"One of our opponents is focused on using misleading claims to divide us, but the reality is Mayor Berke has spent the past four years changing the way our police department works with the community, reducing robberies and property crimes to an all-time low, and protecting women from domestic violence."

The campaign looks forward to sharing Berke's vision for building "on this progress to ensure every person in our city feels safe," Yount said.

Responding to Grohn's VRI claims in early November, police spokeswoman Elisa Myzal agreed shootings were up. However, violent and property crime actually were down last year due to "robust and comprehensive" efforts, she said. Myzal described Grohn's math as flawed.


Most of the Chattanooga City Council seats are contested. Grohn isn't seeking re-election, but all the other incumbents have picked up papers and about half have already qualified.

Grohn and Councilman Chip Henderson have indicated the upcoming elections have influenced the council's stance on recent controversial issues.

In late October, the council shot down proposed changes to the city's rules governing short-stay vacation rentals after grappling with the ordinance and concerned neighborhood associations for two months.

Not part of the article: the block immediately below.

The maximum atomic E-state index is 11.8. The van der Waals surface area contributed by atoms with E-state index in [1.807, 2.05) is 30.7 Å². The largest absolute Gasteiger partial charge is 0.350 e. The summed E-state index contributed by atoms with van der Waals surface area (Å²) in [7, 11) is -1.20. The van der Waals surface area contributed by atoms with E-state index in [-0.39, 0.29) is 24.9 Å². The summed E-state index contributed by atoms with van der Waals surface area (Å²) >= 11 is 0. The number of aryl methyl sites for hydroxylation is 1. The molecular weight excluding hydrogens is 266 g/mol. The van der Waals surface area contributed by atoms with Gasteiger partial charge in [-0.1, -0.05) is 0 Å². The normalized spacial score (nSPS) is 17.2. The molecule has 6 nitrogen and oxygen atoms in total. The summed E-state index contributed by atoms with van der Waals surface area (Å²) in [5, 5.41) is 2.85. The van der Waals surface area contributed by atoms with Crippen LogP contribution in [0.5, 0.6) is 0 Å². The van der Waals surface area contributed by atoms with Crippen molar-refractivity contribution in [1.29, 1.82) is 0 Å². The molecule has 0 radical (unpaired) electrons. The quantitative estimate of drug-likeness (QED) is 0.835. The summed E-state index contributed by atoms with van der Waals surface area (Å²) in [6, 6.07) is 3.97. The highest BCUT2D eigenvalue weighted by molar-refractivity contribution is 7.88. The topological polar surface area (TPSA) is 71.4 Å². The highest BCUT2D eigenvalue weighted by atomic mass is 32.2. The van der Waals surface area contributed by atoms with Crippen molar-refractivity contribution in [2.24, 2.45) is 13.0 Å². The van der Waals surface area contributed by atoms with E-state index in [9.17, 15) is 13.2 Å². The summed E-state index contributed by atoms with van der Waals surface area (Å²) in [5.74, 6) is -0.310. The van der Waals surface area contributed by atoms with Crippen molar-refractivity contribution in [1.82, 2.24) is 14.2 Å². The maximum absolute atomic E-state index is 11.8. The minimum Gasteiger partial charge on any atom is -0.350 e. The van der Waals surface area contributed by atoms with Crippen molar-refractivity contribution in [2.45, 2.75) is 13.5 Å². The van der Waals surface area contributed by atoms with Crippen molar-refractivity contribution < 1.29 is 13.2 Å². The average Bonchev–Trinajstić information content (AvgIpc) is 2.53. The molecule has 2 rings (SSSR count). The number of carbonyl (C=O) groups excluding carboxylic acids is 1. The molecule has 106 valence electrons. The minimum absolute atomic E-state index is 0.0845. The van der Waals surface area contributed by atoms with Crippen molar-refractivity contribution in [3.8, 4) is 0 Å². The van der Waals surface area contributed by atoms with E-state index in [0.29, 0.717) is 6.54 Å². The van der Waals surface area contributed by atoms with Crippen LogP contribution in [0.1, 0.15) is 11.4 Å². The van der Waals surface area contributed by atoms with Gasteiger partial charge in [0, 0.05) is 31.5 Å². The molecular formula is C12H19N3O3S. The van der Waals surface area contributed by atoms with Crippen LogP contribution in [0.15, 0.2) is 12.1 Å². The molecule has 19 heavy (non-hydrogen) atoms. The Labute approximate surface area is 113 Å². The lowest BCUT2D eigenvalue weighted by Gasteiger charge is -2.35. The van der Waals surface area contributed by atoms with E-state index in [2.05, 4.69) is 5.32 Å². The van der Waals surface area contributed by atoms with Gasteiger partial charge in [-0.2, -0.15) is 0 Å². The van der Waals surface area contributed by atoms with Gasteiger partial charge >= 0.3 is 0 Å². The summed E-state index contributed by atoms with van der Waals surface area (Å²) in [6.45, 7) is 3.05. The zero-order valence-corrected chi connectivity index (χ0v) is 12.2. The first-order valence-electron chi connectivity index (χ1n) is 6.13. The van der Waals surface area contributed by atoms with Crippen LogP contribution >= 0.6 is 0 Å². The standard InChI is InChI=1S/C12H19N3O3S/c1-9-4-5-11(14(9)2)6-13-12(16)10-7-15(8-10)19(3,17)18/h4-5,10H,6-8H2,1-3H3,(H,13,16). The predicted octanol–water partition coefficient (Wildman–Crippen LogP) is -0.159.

Henderson called the vote unexpected and "a little short-sighted on the council's part," saying the matter likely will come back before the council after the elections.

"It's not going away," Henderson said. "It's something we're going to have to deal with at some point in time."

Grohn credited the election cycle for complicating passage of an ordinance intended to get the City Charter in line with state law governing alcohol sales in movie theaters.

In October, he described the proposed charter amendment as a "Band-Aid" and asked for a three-week deferral so the city attorney's office could revise it.

The council later passed a simplified version of the legislation. Grohn said the delay had nothing to do with messy wording.

"It was only messy because they [the City Council] didn't want to go into an election season voting 'yes' for beer," Grohn said.

Council members have defended their concerns and voting records on both issues; none cited the upcoming elections as the reason for their positions.

District 1

Councilman Chip Henderson has announced his re-election campaign. Two challengers have picked up qualifying papers: Susan Miller and Jay Nevans. Miller qualified in early October.